SEOUL, May 20 (Yonhap) -- North Korea on Monday confirmed a bird flu outbreak at a Pyongyang duck farm and said it has killed as many as 160,000 ducks to contain the virus.
Authorities who conducted examinations on May 7 found that ducks in the Tudan Duck Farm were infected with the H5N1 virus, the North's Korean Central News Agency (KCNA) reported. "They briefed UN bodies concerned on this situation while taking steps to kill as many as 160,000 ducks in the farm and quarantine and disinfect it," the news agency said.
Veterinary epidemic control teams are monitoring poultry and movements of wild birds, and efforts are being made to raise the diagnosis capability and to increase preventive medicines, the KCNA report said.
The Paris-based World Organization for Animal Health had notified South Korea on Tuesday of the bird flu cases in the North, but North Korea did not confirm the outbreak at the time.
The report said the State Emergency Anti-epidemic Committee was taking due measures, including checkups of humans in infected areas, testing and quarantine of poultry and restricting the movement of living fowls.
"A strict step was taken to hedge fowl, duck, pigeon and other domestic poultry off from the outer world," it said.
- Seoul's proposed DMZ peace park faces tough road ahead
- S. Korea-U.S. summit to push N. Korea to review policy options
- S. Korea, U.S. agree to stronger deterrence against N. Korea
- S. Korea-U.S. summit meeting unlikely to draw out N. Korea: analysts
- Future of Kaesong industrial complex in doubt over escalating tensions
- N. Korea in tug of war over dialogue terms with S. Korea, U.S.
- Park, Obama face crucial test on chemistry amid N.K. headache
- (News Focus) N. Korea's hacking capabilities advance
- N. Korea's hacking capabilities advance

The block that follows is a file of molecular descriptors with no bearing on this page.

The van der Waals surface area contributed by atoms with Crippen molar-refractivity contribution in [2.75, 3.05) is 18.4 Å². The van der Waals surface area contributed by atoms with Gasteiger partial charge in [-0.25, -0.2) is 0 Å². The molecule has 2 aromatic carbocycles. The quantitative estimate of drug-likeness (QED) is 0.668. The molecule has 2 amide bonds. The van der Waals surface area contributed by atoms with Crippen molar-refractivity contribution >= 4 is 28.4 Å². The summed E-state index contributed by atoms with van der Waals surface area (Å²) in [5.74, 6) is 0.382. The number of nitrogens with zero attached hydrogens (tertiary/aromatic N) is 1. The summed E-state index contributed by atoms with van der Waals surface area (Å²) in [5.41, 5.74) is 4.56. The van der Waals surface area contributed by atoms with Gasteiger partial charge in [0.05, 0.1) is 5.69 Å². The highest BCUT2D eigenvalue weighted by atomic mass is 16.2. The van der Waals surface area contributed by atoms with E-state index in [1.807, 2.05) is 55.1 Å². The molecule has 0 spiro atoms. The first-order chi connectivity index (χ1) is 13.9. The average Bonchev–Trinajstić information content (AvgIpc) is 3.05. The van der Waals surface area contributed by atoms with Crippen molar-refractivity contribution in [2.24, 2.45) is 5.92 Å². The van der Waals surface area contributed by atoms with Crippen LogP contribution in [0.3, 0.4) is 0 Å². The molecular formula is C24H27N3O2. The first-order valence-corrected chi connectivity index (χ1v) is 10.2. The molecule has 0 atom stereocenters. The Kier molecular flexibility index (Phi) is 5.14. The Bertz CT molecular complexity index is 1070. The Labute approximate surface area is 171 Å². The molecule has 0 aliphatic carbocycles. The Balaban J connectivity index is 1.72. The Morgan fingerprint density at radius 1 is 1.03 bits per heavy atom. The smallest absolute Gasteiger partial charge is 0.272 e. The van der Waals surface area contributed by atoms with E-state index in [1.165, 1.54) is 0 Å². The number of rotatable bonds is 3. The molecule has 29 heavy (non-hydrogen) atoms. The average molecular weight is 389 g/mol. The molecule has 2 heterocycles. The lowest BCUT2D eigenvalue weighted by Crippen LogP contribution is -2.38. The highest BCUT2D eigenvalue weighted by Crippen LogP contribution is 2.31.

- (News Focus) N. Korea ratchets up tension by restricting Kaesong operations
- N. Korea cautious in choosing timing for any attack: U.S. experts
- N. Korea fueling tensions to seek diplomatic solution: sources
- N. Korea's state-sponsored hackers emerge as global threat
- Three years after naval vessel sinking, N. Korea poses greater security threat
- N.K. leader's front-line inspections fuel military clash concerns
- N. Korea threatens war in defiance of U.N. resolution
- 'Strongest sanctions' on NK, output of artful U.N. diplomacy
- China holds key to implementing U.N. sanctions against N. Korea
- N. Korea again resorts to brinkmanship to put pressure on U.S.
- U.S. aim of denuclearizing N. Korea in question
- Park vows 'trust-building' with N. Korea despite nuke brink
- Park faces key tasks on relations with N. Korea, regional powers
- All eyes on China for tougher sanctions against nuclear N. Korea
- Nuke test stirs debate on how to handle N. Korea's WMD program
- Obama's N. Korea policy put to crucial test again
- (NK N-test) N. Korea's nuke test jeopardizing inter-Korean relations
- Nuke test aims to solidify Kim's control, take upper hand in int'l arena
- N. Korea's nuke test presents major security challenge for Park, Obama
- N. Korea's nuke test feared to foil Park's overture of engagement: experts
- N. Korea's nuclear tension overshadows new gov't in Seoul
- N. Korea ramps up threat of another nuclear test
- U.N. action on N. Korea late yet meaningful: official
- In second term, Obama faces tough issues with Seoul
- Inter-Korean relations effectively severed under Lee administration